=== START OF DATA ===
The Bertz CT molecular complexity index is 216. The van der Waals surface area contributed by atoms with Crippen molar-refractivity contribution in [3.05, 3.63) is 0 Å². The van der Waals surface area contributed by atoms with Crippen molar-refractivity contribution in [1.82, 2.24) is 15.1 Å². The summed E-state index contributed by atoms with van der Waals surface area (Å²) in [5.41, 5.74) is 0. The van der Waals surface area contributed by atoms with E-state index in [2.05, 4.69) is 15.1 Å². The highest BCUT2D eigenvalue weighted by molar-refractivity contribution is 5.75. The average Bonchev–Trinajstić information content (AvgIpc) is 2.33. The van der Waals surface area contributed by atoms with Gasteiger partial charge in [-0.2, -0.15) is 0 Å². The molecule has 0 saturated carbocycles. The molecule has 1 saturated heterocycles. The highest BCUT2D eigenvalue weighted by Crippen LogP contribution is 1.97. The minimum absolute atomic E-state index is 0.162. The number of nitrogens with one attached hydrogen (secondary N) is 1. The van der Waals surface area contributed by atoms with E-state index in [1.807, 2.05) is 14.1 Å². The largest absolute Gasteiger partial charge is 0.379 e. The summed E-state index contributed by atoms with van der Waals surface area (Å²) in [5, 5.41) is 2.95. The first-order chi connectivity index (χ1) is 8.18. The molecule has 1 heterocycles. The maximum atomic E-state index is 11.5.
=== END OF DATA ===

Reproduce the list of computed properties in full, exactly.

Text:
The Bertz CT molecular complexity index is 216. The van der Waals surface area contributed by atoms with Crippen molar-refractivity contribution in [3.05, 3.63) is 0 Å². The van der Waals surface area contributed by atoms with Crippen molar-refractivity contribution in [1.82, 2.24) is 15.1 Å². The summed E-state index contributed by atoms with van der Waals surface area (Å²) in [5.41, 5.74) is 0. The van der Waals surface area contributed by atoms with E-state index in [2.05, 4.69) is 15.1 Å². The highest BCUT2D eigenvalue weighted by molar-refractivity contribution is 5.75. The average Bonchev–Trinajstić information content (AvgIpc) is 2.33. The van der Waals surface area contributed by atoms with Gasteiger partial charge in [-0.2, -0.15) is 0 Å². The molecule has 0 saturated carbocycles. The molecule has 1 saturated heterocycles. The highest BCUT2D eigenvalue weighted by Crippen LogP contribution is 1.97. The minimum absolute atomic E-state index is 0.162. The number of nitrogens with one attached hydrogen (secondary N) is 1. The van der Waals surface area contributed by atoms with E-state index in [1.807, 2.05) is 14.1 Å². The largest absolute Gasteiger partial charge is 0.379 e. The summed E-state index contributed by atoms with van der Waals surface area (Å²) in [5, 5.41) is 2.95. The first-order chi connectivity index (χ1) is 8.18. The molecule has 1 heterocycles. The maximum atomic E-state index is 11.5.